Over the past few decades, great strides have been made in the field of pain management, including operative pain, post-operative pain and chronic pain of various origins. A stage has been reached where it is not only possible to provide complete relief from pain to a patient at all stages of surgery (operative pain and post-operative pain); it is also being successfully practised at some medical institutions, including the Command Hospital (Western Command), Chandimandir. Patients, be they children, adults or old men and women, come to the operation theatre for surgery with some apprehension. However, when they are leaving the operation theatre, all the worries are gone and these are replaced by a smile on their faces. This is a scene to be seen to be believed!
Broadly speaking, pain is classified into two groups: acute pain and chronic pain. Acute pain is the pain suffered immediately on sustaining injury or during surgical operations. Chronic pain is the variety of long lingering pain (usually beyond four weeks); and in many a case, there may not be a clearly defined injury to cause this pain, for example trigeminal neuralgia (pain on one side of the face on the minimal touch or even a wisp of the breeze) or "phantom limb pain"(pain which appears to be generated in a limb which had been amputated long ago). The common point about these two groups is that they cause a lot of misery to the patients and they are amenable to treatment, although the management of chronic pain requires more time and effort. Fortunately, the number of cases of Acute Pain far exceeds the number of patients suffering from chronic pain.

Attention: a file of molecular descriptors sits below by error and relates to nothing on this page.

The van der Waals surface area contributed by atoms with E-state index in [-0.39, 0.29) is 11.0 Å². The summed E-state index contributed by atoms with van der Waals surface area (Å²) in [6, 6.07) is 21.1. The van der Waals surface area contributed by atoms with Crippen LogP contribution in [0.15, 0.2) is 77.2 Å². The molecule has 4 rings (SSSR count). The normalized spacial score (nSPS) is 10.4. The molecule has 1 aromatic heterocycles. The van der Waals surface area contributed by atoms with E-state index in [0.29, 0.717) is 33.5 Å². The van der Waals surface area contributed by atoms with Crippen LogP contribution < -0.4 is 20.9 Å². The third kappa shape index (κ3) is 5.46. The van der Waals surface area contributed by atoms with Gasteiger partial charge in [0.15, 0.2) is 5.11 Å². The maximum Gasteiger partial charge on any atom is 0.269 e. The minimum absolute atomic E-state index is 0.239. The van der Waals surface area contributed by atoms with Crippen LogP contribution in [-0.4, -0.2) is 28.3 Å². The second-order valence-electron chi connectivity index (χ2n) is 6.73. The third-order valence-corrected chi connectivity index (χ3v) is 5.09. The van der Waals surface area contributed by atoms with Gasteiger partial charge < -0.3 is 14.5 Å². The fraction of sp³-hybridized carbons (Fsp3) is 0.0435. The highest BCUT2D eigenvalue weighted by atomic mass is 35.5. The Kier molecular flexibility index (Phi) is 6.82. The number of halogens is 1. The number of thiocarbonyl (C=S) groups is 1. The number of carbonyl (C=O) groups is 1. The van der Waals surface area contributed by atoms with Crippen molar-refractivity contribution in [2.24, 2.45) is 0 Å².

Acute pain management: There are a number of methods to manage acute pain. All of us have taken the ubiquitous Anacin or Saridon for a headache or a body-ache. These and many other medicines form a group which, in medical parlance, are called Non-Steroidal Anti Inflammatory Drugs (NSAIDS). These are non-habit forming and good for mild to moderate pains. For more severe varieties of pain, such as following injuries and surgery, a more potent group of medicines, called narcotic analgesics is used.
(To be concluded)
Nature’s own diuretic
Shariram punarnavam karoti — it is that substance which rejuvenates the body! Punarnava has been described thus in Ayurveda. known as bishkhapra in Hindi and Boerhavia diffusa scientifically, punarnava is a much-branched creeping herb which grows wild on wasteland and by the roadside in most parts of India. Ancient texts describe it as of two types, white and red, and both of these have more or less identical medicinal value.
Punarnava is sweet, bitter and astringent in taste and light, dry and hot in effect. It balances vata, pitta and kapha — the three doshas. Well nourished during the rainy season, the punarnava plant dries up in winter. Though in the fresh form the whole of this plant is medicinal, it is its dried root which has specific curative value and is sold as medicine. Besides potassium nitrate and boerhavic acid, it also contains an alkaloid, punarvine.
Punarnava is famous for its diuretic and anti-inflammatory action on the human body. It is also an anthelminitic and cardiac stimulant.